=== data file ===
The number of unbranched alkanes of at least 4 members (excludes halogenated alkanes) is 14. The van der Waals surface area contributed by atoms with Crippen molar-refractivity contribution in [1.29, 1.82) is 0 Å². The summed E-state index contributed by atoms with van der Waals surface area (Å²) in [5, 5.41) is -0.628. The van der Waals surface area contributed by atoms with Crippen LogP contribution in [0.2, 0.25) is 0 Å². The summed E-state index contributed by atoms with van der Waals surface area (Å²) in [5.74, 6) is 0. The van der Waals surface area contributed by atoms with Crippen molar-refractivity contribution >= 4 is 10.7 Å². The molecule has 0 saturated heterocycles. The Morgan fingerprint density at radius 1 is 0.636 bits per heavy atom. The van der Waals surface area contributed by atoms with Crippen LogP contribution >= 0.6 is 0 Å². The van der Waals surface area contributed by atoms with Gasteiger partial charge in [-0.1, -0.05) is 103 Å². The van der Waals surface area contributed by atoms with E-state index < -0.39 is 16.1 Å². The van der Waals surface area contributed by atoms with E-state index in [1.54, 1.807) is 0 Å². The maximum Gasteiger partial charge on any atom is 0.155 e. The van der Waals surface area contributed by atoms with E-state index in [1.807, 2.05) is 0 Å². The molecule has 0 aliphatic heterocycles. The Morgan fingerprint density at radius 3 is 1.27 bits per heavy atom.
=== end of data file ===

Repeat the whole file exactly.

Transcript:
The number of unbranched alkanes of at least 4 members (excludes halogenated alkanes) is 14. The van der Waals surface area contributed by atoms with Crippen molar-refractivity contribution in [1.29, 1.82) is 0 Å². The summed E-state index contributed by atoms with van der Waals surface area (Å²) in [5, 5.41) is -0.628. The van der Waals surface area contributed by atoms with Crippen LogP contribution in [0.2, 0.25) is 0 Å². The summed E-state index contributed by atoms with van der Waals surface area (Å²) in [5.74, 6) is 0. The van der Waals surface area contributed by atoms with Crippen molar-refractivity contribution >= 4 is 10.7 Å². The molecule has 0 saturated heterocycles. The Morgan fingerprint density at radius 1 is 0.636 bits per heavy atom. The van der Waals surface area contributed by atoms with Crippen LogP contribution >= 0.6 is 0 Å². The van der Waals surface area contributed by atoms with Gasteiger partial charge in [-0.1, -0.05) is 103 Å². The van der Waals surface area contributed by atoms with E-state index < -0.39 is 16.1 Å². The van der Waals surface area contributed by atoms with E-state index in [1.54, 1.807) is 0 Å². The maximum Gasteiger partial charge on any atom is 0.155 e. The van der Waals surface area contributed by atoms with E-state index in [1.807, 2.05) is 0 Å². The molecule has 0 aliphatic heterocycles. The Morgan fingerprint density at radius 3 is 1.27 bits per heavy atom.